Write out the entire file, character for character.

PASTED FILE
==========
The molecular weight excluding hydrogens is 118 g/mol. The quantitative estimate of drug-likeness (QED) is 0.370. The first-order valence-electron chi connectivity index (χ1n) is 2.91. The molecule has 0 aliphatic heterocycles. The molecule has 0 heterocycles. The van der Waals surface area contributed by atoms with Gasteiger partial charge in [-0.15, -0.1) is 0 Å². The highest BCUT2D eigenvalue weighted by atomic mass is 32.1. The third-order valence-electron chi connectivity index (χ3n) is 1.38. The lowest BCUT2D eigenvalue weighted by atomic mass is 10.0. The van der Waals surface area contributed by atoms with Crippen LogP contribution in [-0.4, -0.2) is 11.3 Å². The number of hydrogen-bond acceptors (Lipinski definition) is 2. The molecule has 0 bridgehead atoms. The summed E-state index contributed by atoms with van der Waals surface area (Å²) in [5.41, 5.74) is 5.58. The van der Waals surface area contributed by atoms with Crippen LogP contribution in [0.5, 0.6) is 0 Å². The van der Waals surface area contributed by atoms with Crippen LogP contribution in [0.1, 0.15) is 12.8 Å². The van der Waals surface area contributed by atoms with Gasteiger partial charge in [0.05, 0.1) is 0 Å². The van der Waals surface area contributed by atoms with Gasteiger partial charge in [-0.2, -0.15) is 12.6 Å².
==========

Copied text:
The molecular weight excluding hydrogens is 118 g/mol. The quantitative estimate of drug-likeness (QED) is 0.370. The first-order valence-electron chi connectivity index (χ1n) is 2.91. The molecule has 0 aliphatic heterocycles. The molecule has 0 heterocycles. The van der Waals surface area contributed by atoms with Gasteiger partial charge in [-0.15, -0.1) is 0 Å². The highest BCUT2D eigenvalue weighted by atomic mass is 32.1. The third-order valence-electron chi connectivity index (χ3n) is 1.38. The lowest BCUT2D eigenvalue weighted by atomic mass is 10.0. The van der Waals surface area contributed by atoms with Crippen LogP contribution in [-0.4, -0.2) is 11.3 Å². The number of hydrogen-bond acceptors (Lipinski definition) is 2. The molecule has 0 bridgehead atoms. The summed E-state index contributed by atoms with van der Waals surface area (Å²) in [5.41, 5.74) is 5.58. The van der Waals surface area contributed by atoms with Crippen LogP contribution in [0.5, 0.6) is 0 Å². The van der Waals surface area contributed by atoms with Crippen LogP contribution in [0.1, 0.15) is 12.8 Å². The van der Waals surface area contributed by atoms with Gasteiger partial charge in [0.05, 0.1) is 0 Å². The van der Waals surface area contributed by atoms with Gasteiger partial charge in [-0.2, -0.15) is 12.6 Å².